The dramatic story of the commercial development of Hoodia

It is indeed cinematic that after so much expensive and long term research that has been focused on Hoodia, so many case studies, so much controversy about royalties, so much investment by farmers, that the commercial development of P51 failed. P57 is the active ingredient in Hoodia, attributed to the appetite suppressing potential of the plant. Again, it does seem unbelievable that with so many informal Hoodia ‘diet’ products already on the market, both locally and internationally, serving the dieting market, that the pure compound P57 derived from Hoodia gordonii  that this plant (and P57) should eventually fail to meet Unilever’s safety and efficacy standards, resulting in this UK company announcing in November 2008 that it was dropping Hoodia entirely.  One of the challenges in the commercialization of P57 is that the complex organic molecule could not be synthesized and had to be isolated from hoodia – vast quantities of Hoodia. Plantations of Hoodia gordonii were established on the banks of the Orange River, a very frustrating challenge as any excess water (for instance, trying to irrigate small Hoodia seedlings) resulted in ferocious fungal rots. This plant was just not used to en mass cultivation.

The Hoodia gordonii plant. Online source of image..

This failed cultivation and product development is a calamity for South Africa at a time when the country needs agricultural diversification and investment, when towns and cities in the more arid and marginal areas need international investment and new farming crops.  In the business arena, the failure to commercialize P57 for the obesity pharmaceutical market indicates the extreme risk that farmers and big multinational companies take when dealing with a new plant species and developing a new plant product, and that there are no guarantees for success.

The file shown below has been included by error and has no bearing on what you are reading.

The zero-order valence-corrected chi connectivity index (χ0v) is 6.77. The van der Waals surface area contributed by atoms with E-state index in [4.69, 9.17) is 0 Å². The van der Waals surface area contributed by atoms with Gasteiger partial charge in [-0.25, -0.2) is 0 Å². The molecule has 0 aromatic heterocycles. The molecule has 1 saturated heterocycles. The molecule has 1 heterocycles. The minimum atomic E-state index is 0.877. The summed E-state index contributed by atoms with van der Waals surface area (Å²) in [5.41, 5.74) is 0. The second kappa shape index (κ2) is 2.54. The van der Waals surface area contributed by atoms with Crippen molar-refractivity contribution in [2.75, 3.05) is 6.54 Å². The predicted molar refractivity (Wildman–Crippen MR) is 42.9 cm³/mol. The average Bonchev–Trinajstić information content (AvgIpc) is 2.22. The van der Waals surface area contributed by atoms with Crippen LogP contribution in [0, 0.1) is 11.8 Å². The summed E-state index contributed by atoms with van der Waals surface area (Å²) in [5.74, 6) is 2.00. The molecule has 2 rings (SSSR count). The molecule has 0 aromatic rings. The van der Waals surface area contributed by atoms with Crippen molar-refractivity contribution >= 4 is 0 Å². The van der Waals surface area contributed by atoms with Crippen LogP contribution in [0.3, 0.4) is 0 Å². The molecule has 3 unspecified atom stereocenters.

Potential subsequent phases of the Hoodia story.

Now that Unilever has withdrawn its interest in the P57 patent, the patent situation reverts back to Phytopharm, which is a company too small to develop products by itself, and so once again, they will need to find a commercial partner.

The problem for Phytopharm and Unilever remains, in that P57 cannot be synthesized in the laboratory and relies on fresh cultivated Hoodia, will remain that unless they have partnerships with farmers in arid areas (could be South Africa, or other arid countries like India, parts of the USA, China). They will not be able to obtain enough material to develop and produce a product line.  Perhaps there is still hope for South African and Namibian Hoodia growers for future partnerships with a big international pharmaceutical entity.

Any subsequent phases of the South African Hoodia commercialisation story should include a fully investigation of the medical “toxicity” claims of Unilever, and perhaps a retesting of this material on human subjects. One of the issues in the effectiveness of Hoodia as an appetite suppressor is the ‘mouth feel’ of fresh raw Hoodia. It literally dried up your mouth and teeth and you don’t feel thirsty or hungry until you mouth recovered! This effect cannot be reproduced in a capsule containing P57 powder.

So, all in all, a failed product for the medical treatment of obesity, but a success for the informal alternate medicines markets where people ‘believe’ in natural products based on advertising ‘hype’.

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